King ASPIRE students recognized in STEM competition

"As part of the ASPIRE program, working with a real laboratory and helping conduct original research while I am still in high school is beyond my wildest dreams," says Billy Bernfeld '22. "To have my project selected for the CT-JSHS finals gives me a sense of real-world accomplishment. I am so grateful to Dr. Schulman and the STEM department at King School. The future of DNA as a nanomaterial is as extensive as the combinations it can produce, and the opportunity to work with it is now steering my thoughts towards a career in molecular biology," he added.

Billy is one of nine King students in the Advanced Science Program for Independent Research and Engineering (ASPIRE) who has passed the preliminary round and has been selected to present at the CT/Regional Junior Science & Humanities Symposium (JSHS). Billy, Wafa Nomani '21, and Joe Winterlich '21 have also qualified for the finals round and have the opportunity to advance to the National JSHS competition.

Last month, Joe Winterlich and Sammy Hillenmeyer '21 were named scholars in the prestigious, nationwide Regeneron Science Talent Search.  

Congratulations to all the King School JSHS award winners on being recognized for their outstanding achievement in this tri-service — US Army, Navy, and Air Force — sponsored competition that promotes original research and experimentation in the Sciences, Technology, Engineering, and Mathematics at the high school level. 

Finalist in Oral PowerPoint Presenters category  

  • Billy Bernfeld '22:  "3D Nucleic Acid Crystals Can Be Assembled Using Synthetic Hachimoji Nucleotides in Tandem with Natural DNA Bases," Seeman Lab, New York University   

Finalist in Poster Presenters category

  • Wafa Nomani '21:  "Synergistic Effects of Feraheme® and Several ROS-Inducing Drugs to Treat Pancreatic Adenocarcinoma," Grimm Lab, Memorial Sloan-Kettering Cancer Center

  • Joe Winterlich '21:  "Antimicrobial Peptides and Antibiotics Produce Bactericidal and Bacteriostatic Effects on Wild-Type E. coli," Earth Lab, Weill Cornell Medicine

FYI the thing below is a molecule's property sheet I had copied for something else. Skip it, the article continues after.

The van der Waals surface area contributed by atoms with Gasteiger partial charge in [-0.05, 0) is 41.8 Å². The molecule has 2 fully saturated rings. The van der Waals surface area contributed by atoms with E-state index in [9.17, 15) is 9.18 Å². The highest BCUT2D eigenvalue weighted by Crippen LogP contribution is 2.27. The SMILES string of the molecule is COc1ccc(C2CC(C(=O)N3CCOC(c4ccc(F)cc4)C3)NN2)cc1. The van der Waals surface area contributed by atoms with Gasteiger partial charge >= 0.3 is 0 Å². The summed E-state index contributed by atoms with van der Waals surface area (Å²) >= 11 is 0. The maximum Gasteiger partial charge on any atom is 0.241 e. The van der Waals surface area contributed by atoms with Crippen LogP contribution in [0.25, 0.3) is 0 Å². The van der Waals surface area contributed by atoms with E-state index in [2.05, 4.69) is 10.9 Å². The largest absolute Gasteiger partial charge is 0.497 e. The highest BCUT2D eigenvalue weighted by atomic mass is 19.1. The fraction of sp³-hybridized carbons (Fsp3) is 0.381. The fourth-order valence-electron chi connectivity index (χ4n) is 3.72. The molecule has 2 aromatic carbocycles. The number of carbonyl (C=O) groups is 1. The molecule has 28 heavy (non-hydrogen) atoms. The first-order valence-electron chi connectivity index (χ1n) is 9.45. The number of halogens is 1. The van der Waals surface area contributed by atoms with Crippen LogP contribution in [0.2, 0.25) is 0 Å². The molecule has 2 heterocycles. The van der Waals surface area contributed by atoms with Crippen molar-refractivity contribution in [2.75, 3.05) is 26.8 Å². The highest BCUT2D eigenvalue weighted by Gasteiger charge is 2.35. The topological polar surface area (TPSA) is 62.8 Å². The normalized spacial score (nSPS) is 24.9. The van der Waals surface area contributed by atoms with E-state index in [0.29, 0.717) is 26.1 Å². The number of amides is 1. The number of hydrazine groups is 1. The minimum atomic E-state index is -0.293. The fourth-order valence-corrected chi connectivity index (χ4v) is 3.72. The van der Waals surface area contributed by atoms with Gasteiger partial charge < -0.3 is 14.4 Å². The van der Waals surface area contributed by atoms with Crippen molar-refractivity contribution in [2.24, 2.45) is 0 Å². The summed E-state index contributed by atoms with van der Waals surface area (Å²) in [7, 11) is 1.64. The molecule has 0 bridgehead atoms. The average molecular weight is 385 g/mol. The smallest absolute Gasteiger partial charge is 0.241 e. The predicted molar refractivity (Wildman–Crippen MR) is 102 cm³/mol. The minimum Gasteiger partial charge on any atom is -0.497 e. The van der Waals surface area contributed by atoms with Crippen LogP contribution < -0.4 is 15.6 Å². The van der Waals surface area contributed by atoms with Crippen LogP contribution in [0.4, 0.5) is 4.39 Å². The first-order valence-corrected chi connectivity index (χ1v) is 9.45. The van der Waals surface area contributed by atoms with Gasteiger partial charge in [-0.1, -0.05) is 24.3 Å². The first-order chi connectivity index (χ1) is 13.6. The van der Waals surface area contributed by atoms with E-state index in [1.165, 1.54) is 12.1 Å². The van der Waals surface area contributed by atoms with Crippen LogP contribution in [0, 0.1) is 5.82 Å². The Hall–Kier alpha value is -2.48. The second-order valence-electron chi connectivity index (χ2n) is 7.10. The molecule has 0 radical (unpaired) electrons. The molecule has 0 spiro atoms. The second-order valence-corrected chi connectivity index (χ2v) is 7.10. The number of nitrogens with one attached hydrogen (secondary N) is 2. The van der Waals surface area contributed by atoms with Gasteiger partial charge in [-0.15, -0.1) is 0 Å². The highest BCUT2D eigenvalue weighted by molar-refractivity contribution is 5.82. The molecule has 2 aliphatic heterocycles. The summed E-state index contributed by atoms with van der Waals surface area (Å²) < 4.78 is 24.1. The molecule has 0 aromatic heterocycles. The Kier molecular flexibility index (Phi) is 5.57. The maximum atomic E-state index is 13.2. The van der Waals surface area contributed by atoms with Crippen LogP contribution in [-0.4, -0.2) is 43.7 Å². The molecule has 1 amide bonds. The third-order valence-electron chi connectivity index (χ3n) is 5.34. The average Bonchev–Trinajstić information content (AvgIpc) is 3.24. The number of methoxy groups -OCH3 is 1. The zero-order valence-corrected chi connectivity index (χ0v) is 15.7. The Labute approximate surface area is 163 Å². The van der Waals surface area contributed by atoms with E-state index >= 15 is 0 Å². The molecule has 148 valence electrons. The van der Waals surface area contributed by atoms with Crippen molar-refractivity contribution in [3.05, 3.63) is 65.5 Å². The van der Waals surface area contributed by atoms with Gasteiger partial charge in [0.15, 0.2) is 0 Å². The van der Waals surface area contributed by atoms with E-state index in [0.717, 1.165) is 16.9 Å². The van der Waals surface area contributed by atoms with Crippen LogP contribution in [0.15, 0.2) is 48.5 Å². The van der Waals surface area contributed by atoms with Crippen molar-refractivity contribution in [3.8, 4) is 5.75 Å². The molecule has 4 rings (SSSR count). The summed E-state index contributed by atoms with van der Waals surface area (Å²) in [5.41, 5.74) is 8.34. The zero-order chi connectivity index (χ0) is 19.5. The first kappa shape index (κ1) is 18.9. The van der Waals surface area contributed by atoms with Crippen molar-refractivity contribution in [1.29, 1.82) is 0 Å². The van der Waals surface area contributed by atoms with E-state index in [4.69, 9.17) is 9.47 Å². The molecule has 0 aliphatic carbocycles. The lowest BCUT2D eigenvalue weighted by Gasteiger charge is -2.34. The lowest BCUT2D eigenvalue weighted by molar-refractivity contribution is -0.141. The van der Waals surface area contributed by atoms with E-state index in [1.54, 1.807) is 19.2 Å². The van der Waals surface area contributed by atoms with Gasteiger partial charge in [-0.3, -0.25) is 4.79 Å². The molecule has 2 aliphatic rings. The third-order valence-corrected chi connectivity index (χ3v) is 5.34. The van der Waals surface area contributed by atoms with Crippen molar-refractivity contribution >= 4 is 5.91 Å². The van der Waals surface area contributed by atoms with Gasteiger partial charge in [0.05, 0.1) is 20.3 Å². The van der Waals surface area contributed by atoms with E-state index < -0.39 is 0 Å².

Semi-finalists in Exhibition Poster Presenters category

  • Giovanna Armetta '22: "Mispositioned Myonuclei Likely Contribute to Muscle Fatigue in Muscle Disease," Baylies Lab, Memorial Sloan-Kettering Cancer Center

  • Sammy Hillenmeyer '21: "The Electrochemical Oxidation of Methane in a Fuel Cell Utilizing Carbon Sequestration," Hu Lab, Yale University

  • Nadia Kucher '21: "Deep Venous Intervention Surgeries for Lower Extremities in Out-Patient Offices Do Not Create Additional Complications Compared to Hospital Settings," Gagne Practice, The Vascular Experts 

  • Alex Lim '21: "Using an Automated Drone and Camera System to Improve the Safety of Schools and Other Populated Areas in a Cost-Effective Manner," Kaya Lab, Sacred Heart University

  • Adam Nomani '22: "Thermoelectric Heating and Cooling of an Electric Vehicle Using Phase Change Material," Gorthala Lab, University of New Haven

  • John Russell '22: "Clustering X-ray Absorption Spectra of Catalytic Materials for Energy Applications," Hu Lab, Yale University

   

Reflecting on her work over the past two years, Wafa Nomani shares, "I am grateful to both King for facilitating this opportunity for me and to my mentors, Liz Isaac and Jan Grimm, for not giving up on me, especially during this difficult time amidst a pandemic. Working on this project for almost two years now, with many flopped experiments and changing trajectories, I am happy that my hard work is starting to come together at this moment. I am honored that I was selected as a finalist for the JSHS. I am sure that, in future studies, we will optimize this treatment for pancreatic cancer – a truly devastating and terrible disease – and give hope to a person's life." 

Joe Winterlich adds, "I am humbled to have progressed to the competitive finals of JSHS, and I look forward to continuing the hard work in the next stage of the competition. I'd like to thank King, in particular Dr. Schulman, for providing me with the opportunity to enter the symposium and share my work."

Dr. Victoria Schulman, Director of Science Research, guides the ASPIRE students.  She notes, "The students fearlessly dove into challenging real-world projects. Using the critical thinking and presentation skills they learned in the Advanced STEM Research course, the students impressively mastered the equivalent of skills that first-year graduate students would attain. They are all truly hard-working, ambitious students and I am so excited to share this journey with them." 

This year's JSHS competition will occur virtually on February 28 for presentations and judging, and on March 6 for public exhibition, Q&A, and the awards ceremony. The National JSHS competition will be held virtually on April 14-17.

The King Fund supports STEM opportunities. The ASPIRE program is also supported, in partnership with the King Fund, by the Advanced Mathematics and Science Study Program (AMSSP) Endowed Fund. Established in 2018 by Margharet, Frank, Bea '15 and William '17 Nash, the AMSSP Fund supports select students with demonstrated ability and interest in achieving true excellence within science, technology, engineering and/or mathematics in global competition preparation, and/or laboratory research experiences. Your philanthropic investment in King School through the King Fund, Endowment, and Major Gifts supports these and other distinctive offerings for students at King.

Learn more about King Upper School and the STEM program.